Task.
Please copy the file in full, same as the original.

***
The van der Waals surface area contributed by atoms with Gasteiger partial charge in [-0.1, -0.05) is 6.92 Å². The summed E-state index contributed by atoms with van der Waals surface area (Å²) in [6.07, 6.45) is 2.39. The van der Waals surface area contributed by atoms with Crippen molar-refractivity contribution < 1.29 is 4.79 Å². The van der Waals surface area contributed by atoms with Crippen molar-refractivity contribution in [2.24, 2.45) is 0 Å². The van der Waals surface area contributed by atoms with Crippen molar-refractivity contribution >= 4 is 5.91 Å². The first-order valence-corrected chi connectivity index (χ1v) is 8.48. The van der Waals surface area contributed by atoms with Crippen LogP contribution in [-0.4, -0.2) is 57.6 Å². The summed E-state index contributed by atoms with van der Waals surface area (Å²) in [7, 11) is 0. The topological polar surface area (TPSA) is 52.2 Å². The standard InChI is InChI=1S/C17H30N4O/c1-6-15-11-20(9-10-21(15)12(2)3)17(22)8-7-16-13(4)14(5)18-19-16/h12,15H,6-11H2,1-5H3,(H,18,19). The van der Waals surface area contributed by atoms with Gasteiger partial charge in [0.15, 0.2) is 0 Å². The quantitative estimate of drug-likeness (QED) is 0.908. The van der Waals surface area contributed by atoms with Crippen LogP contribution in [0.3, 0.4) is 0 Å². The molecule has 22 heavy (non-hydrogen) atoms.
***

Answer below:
The van der Waals surface area contributed by atoms with Gasteiger partial charge in [-0.1, -0.05) is 6.92 Å². The summed E-state index contributed by atoms with van der Waals surface area (Å²) in [6.07, 6.45) is 2.39. The van der Waals surface area contributed by atoms with Crippen molar-refractivity contribution < 1.29 is 4.79 Å². The van der Waals surface area contributed by atoms with Crippen molar-refractivity contribution in [2.24, 2.45) is 0 Å². The van der Waals surface area contributed by atoms with Crippen molar-refractivity contribution >= 4 is 5.91 Å². The first-order valence-corrected chi connectivity index (χ1v) is 8.48. The van der Waals surface area contributed by atoms with Crippen LogP contribution in [-0.4, -0.2) is 57.6 Å². The summed E-state index contributed by atoms with van der Waals surface area (Å²) in [7, 11) is 0. The topological polar surface area (TPSA) is 52.2 Å². The standard InChI is InChI=1S/C17H30N4O/c1-6-15-11-20(9-10-21(15)12(2)3)17(22)8-7-16-13(4)14(5)18-19-16/h12,15H,6-11H2,1-5H3,(H,18,19). The van der Waals surface area contributed by atoms with Gasteiger partial charge in [0.15, 0.2) is 0 Å². The quantitative estimate of drug-likeness (QED) is 0.908. The van der Waals surface area contributed by atoms with Crippen LogP contribution in [0.3, 0.4) is 0 Å². The molecule has 22 heavy (non-hydrogen) atoms.